For the T.G. Green Cornishware Collector
Frequently Asked Questions
Whats the best reference book ?
The main reference book on Cornish Ware and other T G Green pottery was written by Paul Atterbury of BBC's Antiques Roadshow fame (revised in 2001) normal UK RRP is c. £18.00 - ISBN 0 903685 83 3. It is a little out of date now obviously, especially on known jar names, but still a great source of info and a great read with some super photos of collections on old pine kitchen dressers etc.
There is an abridged version of the above published by Mason Cash and Co in 2002 after acquiring the TG Green business. It focuses purely on Cornish Ware and the then newly launched Cornish Blue range. It does contain a lot of the info specifically on Cornish Ware that you can find in the other book above. This is no longer in print.
Where can i buy older Cornish Ware?
You are already at the right place! Click here to view our catalog of vintage T.G. Green Cornishware and related ranges.
Where can i buy new Cornish Ware?
Cornishware is still being made but unfortunately not in in Church Gresley, Derbyshire since Summer 2007 when the factory finally closed. From 2009 it has been produced in China and freighted to the UK. Visit the TG Green website for the current range and stockist information.
How can i find out how old my Cornish Ware is?
See our backstamps page for information - if you have a specific query do feel free do drop us an e-mail and we will do our best to provide some insight!
Is my Cornish Ware genuine?
Again check the backstamps page and also the dating page. If you still have doubts then do feel free to drop us a line with description and a digital photo if possible and we will do our best to assist. Unfortunately there are some fake items around out there...be especially wary of ‘Homepride’ and similar branded pieces for example.
How much is my Cornish Ware worth?
This depends enormously on a variety of factors. The major ones are condition (does it have any damage or crazing to the glaze) for definitions of damage etc, Backstamp, Shape and of course if it has a name how rare that name is. For further information and help with terminology see our Glossary & Valuation page.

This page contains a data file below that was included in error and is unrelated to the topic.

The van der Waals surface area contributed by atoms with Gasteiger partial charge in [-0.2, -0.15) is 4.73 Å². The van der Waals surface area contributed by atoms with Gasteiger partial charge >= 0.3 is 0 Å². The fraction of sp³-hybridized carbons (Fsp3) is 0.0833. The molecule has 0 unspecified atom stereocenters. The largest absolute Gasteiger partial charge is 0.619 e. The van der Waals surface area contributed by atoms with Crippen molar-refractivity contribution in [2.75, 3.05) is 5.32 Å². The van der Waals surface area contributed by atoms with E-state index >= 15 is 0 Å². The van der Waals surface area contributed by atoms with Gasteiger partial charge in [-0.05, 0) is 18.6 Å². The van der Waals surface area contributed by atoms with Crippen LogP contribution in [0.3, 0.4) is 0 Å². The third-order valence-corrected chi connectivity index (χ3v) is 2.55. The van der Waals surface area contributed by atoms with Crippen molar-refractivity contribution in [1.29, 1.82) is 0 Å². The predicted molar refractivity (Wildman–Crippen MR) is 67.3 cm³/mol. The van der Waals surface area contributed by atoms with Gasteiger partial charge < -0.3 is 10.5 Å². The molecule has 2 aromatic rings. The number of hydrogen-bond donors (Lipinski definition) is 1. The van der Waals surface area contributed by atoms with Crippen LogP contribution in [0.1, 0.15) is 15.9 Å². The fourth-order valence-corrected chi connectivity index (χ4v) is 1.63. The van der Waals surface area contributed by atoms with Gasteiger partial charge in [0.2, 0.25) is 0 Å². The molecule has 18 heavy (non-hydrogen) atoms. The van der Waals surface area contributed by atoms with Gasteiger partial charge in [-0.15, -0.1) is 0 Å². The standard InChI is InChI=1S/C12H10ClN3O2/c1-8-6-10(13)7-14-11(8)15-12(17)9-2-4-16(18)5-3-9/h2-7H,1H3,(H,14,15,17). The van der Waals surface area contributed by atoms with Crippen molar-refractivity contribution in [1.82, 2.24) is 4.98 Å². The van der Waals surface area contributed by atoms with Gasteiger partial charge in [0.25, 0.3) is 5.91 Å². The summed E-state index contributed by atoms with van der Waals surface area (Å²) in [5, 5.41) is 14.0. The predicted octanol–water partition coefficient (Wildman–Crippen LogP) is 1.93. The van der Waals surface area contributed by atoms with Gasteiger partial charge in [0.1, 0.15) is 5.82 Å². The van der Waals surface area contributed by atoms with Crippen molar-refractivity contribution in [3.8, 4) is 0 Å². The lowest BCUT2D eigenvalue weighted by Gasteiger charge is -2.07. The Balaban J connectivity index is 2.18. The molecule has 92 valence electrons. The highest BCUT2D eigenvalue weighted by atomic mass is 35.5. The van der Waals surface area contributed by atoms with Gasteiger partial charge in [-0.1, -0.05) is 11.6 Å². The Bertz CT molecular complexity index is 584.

Why are some names worth so much more than others?
Names mean everything in Cornish Ware when it comes to the value of a specific jar or butter dish etc. Although Cornish Ware has always been produced with specific functional names in the 1930’s you used to be able to request a name for your jar for a specific household purpose, so there are a large variety of names, some only existing as one-off's. Also some products that were contained in jars were by their nature very expensive, so jars bearing those names are naturally scarcer to find as less of them were commissioned.
It is mainly historical commonsense:
Common names: Most of the basic solid ingredients used to make a cake, make a simple meal or make a hot drink (e.g. flour, tea, coffee, sugar, rice, sultanas, currants, raisins)
Rarer names: Mainly expensive/exotic spices and herbs (e.g. Mace, Allspice, Apricots, Angelica)
Very rare names: The rarest names are generally those not usually found in the kitchen or specific variations of items used in the kitchen that were not produced in bulk. Examples include ‘Bath Salts, Sand (only 2 known examples), Table Salt, S.R. Flour’ etc. Prices vary according to desirability and uniqueness and have been known to reach 4 figure GBP sums!
I need a lid for my storage jar. Where do i get one?
Please bear in mind that jars were mainly hand thrown on a potters wheel any vary enormously in size. So do not expect an average jar lid bought anywhere to automatically fit your jar unless you have very accurate measurements of both the overall diameter of the flat area of the inside of your jars neck and the diameter of the ‘hole’ which will correspond with the underside ridge diameter of a lid. If we dont have any you can always try ebay.
How should i clean a "dirty" piece of Cornish Ware?
Assuming that you are not trying to get rid of any staining that has happened under the glaze then this is quite simple - some warm soapy water and a soft cloth will suffice. Dont use a sponge/scourer - its very easy to scratch the glaze accidentally - and try not to get the object too wet. To remove light staining we recommend using an oxygen based cleaning product, this should not cause any damage to the ceramic.
If you have a badly stained piece which has glaze crazing there is not much you can do about it!